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  • Writer's pictureSarah

Data Recovery & Backups

Documents, pictures, videos, applications -- if it’s on your computer or mobile device, you have data. And if it’s of value to you, you need to back it up!

A close-up of the inside of a mechanical hard drive (HDD)

Hard-drives fail, devices get damaged, files get deleted. Every week, we see a number of devices come into our shop requiring a data recovery, a procedure we routinely attempt to salvage files lost for any of a myriad of reasons. Data loss is largely preventable with adequate precautionary measures, but when those measures fail (or weren’t taken in the first place) we attempt a data recovery.

Unfortunately, data recovery has mixed success rates, even in specialized data recovery facilities, so we always recommend that you backup your important files on an external storage device, remote server, or in Cloud storage. If possible, we also recommend automated backups to ensure that your backups don’t fail when you need them most. Additionally, upgrading your old mechanical hard drive (HDD) to a Solid State Drive (SSD) can significantly lower your risk of data loss.

Inside the platters of an HDD (left) and an SSD (right). The moving parts in the HDD are subject to degradation over time, making the SSD the more reliable option

While upgrading your hardware may seem an expensive undertaking, it’s important to understand that your data has intrinsic value, and that data recovery can be costly. A routine data recovery (usually due to a failing hard drive) costs between $100 and $300, depending on the time required to recover the files -- we have seen some cases take upwards of a week to recover even a fraction of the data on a failed hard drive.

For the average consumer, the cost of even a basic data recovery can be daunting -- and the cost of advanced data recovery measures can be downright cataclysmic. When normal data recovery methods aren’t an option, usually due to physical damage to the internal mechanisms of the hard drive or deleted, overwritten, or severely corrupted data, a clean room recovery is the only remaining option, with costs starting at $300 and ranging upwards into the tens of thousands of dollars. Clean room facilities are the only safe place to open a hard drive’s platter to access the disc inside -- even a dust particle making contact with a hard drive’s disc can result in irreversible data loss. In a recovery facility, data recovery specialists can conduct either a physical recovery by repairing any broken internal mechanisms, or a logical recovery to restore inaccessible data.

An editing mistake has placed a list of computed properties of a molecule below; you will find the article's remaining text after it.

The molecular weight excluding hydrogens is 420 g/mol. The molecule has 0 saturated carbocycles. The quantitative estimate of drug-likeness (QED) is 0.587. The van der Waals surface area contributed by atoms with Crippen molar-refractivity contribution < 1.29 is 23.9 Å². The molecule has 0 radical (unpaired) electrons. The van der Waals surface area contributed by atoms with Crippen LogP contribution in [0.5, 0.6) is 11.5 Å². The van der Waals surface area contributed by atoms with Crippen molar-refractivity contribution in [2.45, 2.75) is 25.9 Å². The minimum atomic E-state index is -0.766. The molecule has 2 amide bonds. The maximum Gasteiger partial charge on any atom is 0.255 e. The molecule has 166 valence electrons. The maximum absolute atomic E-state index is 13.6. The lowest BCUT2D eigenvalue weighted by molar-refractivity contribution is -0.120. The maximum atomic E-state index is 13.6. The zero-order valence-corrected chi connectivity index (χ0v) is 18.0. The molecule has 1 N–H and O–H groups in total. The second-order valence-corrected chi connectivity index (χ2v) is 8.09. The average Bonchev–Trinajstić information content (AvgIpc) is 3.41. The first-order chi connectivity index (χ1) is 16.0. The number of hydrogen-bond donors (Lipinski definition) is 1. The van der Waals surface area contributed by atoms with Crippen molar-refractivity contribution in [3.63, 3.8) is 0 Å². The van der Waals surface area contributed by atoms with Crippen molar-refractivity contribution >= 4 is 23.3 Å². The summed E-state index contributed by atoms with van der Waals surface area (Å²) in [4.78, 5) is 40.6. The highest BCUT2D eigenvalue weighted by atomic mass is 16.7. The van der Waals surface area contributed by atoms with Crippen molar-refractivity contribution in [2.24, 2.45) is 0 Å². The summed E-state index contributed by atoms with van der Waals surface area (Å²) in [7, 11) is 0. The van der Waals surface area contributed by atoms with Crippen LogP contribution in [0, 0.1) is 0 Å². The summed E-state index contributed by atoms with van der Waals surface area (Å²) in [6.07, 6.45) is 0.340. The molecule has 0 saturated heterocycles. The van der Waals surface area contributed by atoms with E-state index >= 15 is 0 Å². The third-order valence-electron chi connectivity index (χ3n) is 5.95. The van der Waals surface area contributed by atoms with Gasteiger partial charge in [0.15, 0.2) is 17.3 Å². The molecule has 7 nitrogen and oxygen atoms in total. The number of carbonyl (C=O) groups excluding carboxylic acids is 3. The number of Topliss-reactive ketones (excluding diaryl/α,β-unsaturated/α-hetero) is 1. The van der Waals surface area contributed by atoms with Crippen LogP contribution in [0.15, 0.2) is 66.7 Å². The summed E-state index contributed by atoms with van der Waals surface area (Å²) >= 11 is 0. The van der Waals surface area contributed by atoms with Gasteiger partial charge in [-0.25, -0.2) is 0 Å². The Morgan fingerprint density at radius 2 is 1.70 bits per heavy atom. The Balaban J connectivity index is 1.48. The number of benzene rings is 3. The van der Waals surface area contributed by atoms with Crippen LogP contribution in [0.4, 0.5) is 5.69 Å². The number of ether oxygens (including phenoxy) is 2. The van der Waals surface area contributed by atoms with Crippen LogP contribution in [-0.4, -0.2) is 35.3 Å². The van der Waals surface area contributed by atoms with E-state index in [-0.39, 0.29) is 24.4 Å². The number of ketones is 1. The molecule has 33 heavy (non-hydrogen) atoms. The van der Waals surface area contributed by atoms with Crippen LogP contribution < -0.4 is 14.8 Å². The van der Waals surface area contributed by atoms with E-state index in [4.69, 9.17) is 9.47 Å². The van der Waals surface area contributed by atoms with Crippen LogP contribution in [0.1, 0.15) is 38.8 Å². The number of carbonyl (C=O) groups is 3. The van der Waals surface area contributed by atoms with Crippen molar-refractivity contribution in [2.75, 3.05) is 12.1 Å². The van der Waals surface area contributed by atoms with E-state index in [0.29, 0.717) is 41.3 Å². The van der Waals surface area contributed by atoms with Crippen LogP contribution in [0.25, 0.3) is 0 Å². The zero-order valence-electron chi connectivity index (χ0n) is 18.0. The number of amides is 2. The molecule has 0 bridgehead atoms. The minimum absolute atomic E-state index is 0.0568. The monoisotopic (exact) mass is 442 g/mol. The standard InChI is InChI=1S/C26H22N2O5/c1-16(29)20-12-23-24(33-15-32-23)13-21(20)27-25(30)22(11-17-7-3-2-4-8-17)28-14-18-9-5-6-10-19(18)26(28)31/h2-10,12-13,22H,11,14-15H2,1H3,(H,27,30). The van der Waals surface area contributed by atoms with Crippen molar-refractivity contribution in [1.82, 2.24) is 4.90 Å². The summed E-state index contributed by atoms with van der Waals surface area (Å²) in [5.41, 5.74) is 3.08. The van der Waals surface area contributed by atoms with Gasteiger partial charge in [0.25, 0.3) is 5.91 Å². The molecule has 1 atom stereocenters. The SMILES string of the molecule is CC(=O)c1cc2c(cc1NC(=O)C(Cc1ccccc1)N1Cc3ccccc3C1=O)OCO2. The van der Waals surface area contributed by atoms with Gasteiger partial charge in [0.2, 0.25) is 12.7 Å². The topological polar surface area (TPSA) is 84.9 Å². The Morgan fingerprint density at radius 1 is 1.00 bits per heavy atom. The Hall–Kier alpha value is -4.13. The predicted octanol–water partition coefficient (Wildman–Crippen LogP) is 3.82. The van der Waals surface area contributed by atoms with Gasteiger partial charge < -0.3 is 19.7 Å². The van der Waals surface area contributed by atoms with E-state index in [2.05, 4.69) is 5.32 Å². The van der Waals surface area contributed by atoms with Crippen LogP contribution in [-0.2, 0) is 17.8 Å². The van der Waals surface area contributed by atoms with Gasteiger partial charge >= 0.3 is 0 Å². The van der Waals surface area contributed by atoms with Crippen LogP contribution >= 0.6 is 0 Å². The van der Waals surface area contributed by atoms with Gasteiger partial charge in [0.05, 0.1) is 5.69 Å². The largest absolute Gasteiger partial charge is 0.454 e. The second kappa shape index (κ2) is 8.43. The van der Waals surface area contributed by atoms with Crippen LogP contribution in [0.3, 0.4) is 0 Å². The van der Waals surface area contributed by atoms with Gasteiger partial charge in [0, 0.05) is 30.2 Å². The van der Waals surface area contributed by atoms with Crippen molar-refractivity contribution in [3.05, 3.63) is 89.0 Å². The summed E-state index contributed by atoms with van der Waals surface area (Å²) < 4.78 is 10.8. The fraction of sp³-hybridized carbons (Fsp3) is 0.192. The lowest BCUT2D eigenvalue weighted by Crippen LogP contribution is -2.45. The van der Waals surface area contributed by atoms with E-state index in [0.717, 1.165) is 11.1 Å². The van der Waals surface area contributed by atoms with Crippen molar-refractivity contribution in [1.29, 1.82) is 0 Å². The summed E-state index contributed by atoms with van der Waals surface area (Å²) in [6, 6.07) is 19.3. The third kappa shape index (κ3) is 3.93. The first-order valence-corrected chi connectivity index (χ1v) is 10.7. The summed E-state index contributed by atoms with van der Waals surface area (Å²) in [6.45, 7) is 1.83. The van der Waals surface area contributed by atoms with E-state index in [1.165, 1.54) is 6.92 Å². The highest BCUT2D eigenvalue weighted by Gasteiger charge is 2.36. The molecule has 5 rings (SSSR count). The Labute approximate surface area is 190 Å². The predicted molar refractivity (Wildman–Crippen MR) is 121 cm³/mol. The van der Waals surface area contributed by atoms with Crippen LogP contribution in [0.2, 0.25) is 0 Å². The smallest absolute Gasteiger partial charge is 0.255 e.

The hefty price tag associated with specialized data recovery can be attributed to both the maintenance of the clean room, itself, and the highly skilled technicians who may spend days working on the recovery of a single drive. To a layman, a physical recovery might be comparable to surgery, and a logical recovery may as well be magic. The bottom line is that your data is valuable -- routine backups are imperative if you’re not prepared to pay for recovery.

Thankfully, backing up your data is as simple as copying your important files to an external storage device, a server, or Cloud storage. If you need assistance creating backup folders, or setting up an automated backup, feel free to give us a call. We take pride in making technology work for you, and we’re happy to help!

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